D2 dopamine receptor gene polymorphisms among African-Americans and Mexican-Americans: a lung cancer case-control study.Cancer Epidemiol Biomarkers Prev 2000; 9(10):1021-6CE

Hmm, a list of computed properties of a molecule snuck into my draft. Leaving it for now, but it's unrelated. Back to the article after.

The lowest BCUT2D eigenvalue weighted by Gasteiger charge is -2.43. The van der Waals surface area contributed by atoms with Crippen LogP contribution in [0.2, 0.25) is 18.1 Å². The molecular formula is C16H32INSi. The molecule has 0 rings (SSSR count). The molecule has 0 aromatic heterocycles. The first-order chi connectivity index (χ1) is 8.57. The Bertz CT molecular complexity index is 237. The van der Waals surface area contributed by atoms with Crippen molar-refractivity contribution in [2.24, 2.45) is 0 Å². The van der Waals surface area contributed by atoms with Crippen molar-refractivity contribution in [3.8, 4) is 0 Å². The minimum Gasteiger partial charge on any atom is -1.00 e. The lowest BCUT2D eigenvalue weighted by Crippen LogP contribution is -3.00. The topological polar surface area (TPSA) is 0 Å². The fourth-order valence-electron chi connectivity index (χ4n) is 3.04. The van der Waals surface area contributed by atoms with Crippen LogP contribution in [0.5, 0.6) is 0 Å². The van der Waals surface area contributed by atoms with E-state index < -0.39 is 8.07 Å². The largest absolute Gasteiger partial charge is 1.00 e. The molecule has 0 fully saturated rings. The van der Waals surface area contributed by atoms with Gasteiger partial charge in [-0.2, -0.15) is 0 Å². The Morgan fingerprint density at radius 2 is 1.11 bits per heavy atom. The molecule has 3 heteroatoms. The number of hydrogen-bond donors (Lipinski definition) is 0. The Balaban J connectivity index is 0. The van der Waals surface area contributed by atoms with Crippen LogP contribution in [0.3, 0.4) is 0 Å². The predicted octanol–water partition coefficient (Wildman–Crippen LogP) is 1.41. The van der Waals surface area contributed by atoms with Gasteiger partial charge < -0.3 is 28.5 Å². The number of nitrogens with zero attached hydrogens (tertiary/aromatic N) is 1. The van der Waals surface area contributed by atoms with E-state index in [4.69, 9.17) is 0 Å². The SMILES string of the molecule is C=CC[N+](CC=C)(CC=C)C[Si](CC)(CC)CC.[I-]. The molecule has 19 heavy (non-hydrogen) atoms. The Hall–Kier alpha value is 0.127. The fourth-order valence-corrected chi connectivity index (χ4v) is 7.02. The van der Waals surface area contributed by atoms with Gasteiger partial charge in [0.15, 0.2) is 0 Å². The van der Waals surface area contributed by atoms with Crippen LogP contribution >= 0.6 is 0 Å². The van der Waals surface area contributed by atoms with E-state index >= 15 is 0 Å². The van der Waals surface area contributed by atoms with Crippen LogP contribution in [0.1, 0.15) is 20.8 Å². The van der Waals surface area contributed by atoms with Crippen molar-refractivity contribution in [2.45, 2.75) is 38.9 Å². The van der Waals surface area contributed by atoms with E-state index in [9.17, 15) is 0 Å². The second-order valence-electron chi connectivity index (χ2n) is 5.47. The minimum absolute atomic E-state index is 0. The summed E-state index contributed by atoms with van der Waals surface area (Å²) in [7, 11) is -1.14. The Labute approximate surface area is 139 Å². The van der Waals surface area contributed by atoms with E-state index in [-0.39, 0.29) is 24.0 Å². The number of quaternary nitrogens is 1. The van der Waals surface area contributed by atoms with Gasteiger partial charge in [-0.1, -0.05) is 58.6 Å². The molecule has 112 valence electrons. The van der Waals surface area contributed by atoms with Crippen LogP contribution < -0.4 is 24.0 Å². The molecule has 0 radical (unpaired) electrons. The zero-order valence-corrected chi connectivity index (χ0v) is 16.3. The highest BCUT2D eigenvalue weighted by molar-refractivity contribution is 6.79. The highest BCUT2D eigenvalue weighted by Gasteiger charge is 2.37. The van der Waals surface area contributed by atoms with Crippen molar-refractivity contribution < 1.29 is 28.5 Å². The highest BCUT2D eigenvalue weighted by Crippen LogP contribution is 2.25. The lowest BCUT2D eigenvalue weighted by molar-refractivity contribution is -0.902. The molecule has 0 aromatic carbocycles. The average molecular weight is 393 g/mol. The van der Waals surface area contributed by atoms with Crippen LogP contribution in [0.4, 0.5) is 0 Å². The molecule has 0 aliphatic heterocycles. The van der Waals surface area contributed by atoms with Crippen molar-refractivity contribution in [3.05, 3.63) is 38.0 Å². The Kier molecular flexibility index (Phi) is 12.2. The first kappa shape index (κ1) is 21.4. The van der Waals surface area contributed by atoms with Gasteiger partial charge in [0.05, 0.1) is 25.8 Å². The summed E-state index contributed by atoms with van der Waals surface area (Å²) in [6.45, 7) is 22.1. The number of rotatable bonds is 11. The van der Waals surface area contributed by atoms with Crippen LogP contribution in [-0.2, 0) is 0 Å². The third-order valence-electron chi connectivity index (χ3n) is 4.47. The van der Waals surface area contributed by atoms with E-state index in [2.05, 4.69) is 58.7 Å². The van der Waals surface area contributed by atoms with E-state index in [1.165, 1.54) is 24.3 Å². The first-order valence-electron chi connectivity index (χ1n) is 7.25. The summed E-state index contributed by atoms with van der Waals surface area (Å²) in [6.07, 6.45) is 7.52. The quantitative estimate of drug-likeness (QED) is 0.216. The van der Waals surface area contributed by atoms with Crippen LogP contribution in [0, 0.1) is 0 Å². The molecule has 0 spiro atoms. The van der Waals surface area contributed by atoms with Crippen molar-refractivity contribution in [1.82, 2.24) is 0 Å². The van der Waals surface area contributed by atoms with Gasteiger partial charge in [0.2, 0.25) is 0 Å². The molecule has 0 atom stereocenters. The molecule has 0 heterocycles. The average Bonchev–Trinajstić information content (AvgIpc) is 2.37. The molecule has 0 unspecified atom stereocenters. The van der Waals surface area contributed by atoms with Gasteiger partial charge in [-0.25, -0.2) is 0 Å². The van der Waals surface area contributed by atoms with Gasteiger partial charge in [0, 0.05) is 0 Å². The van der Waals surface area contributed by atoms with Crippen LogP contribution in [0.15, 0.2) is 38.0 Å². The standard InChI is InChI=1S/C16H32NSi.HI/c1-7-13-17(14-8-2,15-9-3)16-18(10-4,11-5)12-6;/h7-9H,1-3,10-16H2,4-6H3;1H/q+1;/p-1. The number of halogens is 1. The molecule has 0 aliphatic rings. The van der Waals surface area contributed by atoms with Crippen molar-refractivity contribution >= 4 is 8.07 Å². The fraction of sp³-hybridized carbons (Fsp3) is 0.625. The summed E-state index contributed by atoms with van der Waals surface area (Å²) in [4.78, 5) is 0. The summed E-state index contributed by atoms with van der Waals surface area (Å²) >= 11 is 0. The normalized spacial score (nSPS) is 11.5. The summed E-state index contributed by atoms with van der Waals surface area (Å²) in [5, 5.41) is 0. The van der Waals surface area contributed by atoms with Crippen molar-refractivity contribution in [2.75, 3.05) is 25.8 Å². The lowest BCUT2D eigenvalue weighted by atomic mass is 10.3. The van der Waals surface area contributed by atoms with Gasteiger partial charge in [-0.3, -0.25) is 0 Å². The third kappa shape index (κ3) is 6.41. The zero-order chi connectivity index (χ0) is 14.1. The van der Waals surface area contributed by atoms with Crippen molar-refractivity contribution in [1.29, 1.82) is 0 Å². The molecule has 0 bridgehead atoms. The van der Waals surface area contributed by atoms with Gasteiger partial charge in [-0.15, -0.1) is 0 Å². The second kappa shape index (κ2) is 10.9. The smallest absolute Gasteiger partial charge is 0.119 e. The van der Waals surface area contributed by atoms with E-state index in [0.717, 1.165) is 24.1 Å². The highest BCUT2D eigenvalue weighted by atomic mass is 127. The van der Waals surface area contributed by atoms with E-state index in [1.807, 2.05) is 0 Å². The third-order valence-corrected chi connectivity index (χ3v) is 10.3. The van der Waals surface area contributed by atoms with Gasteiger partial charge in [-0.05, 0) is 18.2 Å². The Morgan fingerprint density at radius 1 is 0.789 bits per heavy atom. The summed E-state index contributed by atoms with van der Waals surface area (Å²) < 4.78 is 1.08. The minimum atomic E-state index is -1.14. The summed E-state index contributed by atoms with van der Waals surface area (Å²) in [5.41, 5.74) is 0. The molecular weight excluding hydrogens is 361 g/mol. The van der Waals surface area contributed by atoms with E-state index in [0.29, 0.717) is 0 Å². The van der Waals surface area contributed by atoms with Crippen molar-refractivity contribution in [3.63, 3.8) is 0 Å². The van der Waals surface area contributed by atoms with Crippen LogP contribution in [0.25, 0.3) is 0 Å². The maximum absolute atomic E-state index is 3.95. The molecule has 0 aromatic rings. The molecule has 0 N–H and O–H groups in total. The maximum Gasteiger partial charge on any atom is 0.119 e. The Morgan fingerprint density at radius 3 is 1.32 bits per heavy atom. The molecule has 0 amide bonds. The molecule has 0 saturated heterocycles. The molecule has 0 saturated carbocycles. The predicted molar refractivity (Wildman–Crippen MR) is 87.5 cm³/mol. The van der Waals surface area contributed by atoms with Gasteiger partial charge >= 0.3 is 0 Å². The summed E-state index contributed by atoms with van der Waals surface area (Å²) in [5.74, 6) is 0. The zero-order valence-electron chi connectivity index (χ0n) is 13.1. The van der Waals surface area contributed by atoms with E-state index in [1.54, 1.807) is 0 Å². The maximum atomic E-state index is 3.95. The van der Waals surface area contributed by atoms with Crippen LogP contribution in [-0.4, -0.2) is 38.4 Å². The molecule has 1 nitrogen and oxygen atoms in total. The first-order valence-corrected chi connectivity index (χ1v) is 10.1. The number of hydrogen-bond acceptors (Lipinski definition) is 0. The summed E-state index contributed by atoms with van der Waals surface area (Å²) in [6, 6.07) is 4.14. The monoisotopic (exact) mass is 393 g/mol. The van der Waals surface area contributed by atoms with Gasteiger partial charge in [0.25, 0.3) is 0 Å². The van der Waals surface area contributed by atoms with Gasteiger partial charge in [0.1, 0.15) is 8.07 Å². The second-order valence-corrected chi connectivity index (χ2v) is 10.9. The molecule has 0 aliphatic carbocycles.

Recent research suggests that variant alleles (A1 and B1) of the DRD2 gene play a role in determining smoking status. However, no studies have evaluated these variant alleles in African-Americans and Mexican-Americans. The primary objective of this study, therefore, was to test the hypothesis that ever smokers in these ethnic groups are more likely than never smokers to have the DRD2 alleles associated with tobacco use (A1 and B1). Furthermore, because of a predicted higher prevalence of smokers in a family because of the patterns of inheritance of the genotypes associated with tobacco use, we also anticipated that individuals with these at-risk DRD2 alleles would be more likely to have a family history of smoking-related cancers. Because other inherited genetic variants may interact with smoking on cancer risk, we also hypothesized that this association might differ between cancer patients and control subjects. PCR was used to perform genotyping on peripheral WBC DNA from 140 lung cancer patients (43 Mexican-Americans and 97 African-Americans) and 222 age-, sex-, and ethnicity-matched controls (111 Mexican-Americans and 111 African-Americans). A personal family history was obtained from each participant. There were no statistically significant differences in the distribution of the DRD2 genotypes between cases and controls, although the frequency of the B1 genotype significantly differed by ethnicity (P = 0.002 for controls and P = 0.001 for cases). The DRD2 genotypes and smoking status showed a correlation among Mexican-American controls, although not among African-American controls. The cigarette pack-years in control subjects for the two ethnic groups combined were 30.8, 21.9, and 18.6 for the A1A1, A1A2, and A2A2 genotypes and 36.5, 20.8, and 18.5 for the B1B1, B1B2, and B2B2 genotypes, respectively. Similar trends were found for the number of cigarettes smoked per day among control subjects. From the standpoint of polymorphisms, however, there was a borderline significantly increased (3.6 times greater) frequency of smoking-related cancers among the first-degree relatives of case subjects with an A1 allele than among those without an A1 allele. There was also an elevated (1.8 times greater) frequency of smoking-related cancer among first-degree relatives of case subjects with a B1 allele compared with patients without a B1 allele, but this finding was not statistically significant. This phenomenon was not observed among control subjects. We noted a trend toward interaction of DRD2 A1 genotypes and case status for increased risk of smoking-related cancer among first-degree relatives. These findings suggest that the variant DRD2 genotypes are associated with a greater likelihood to smoke and a greater smoking intensity, as well as with a familial aggregation of smoking-related cancers. However, a large study is needed to confirm this finding.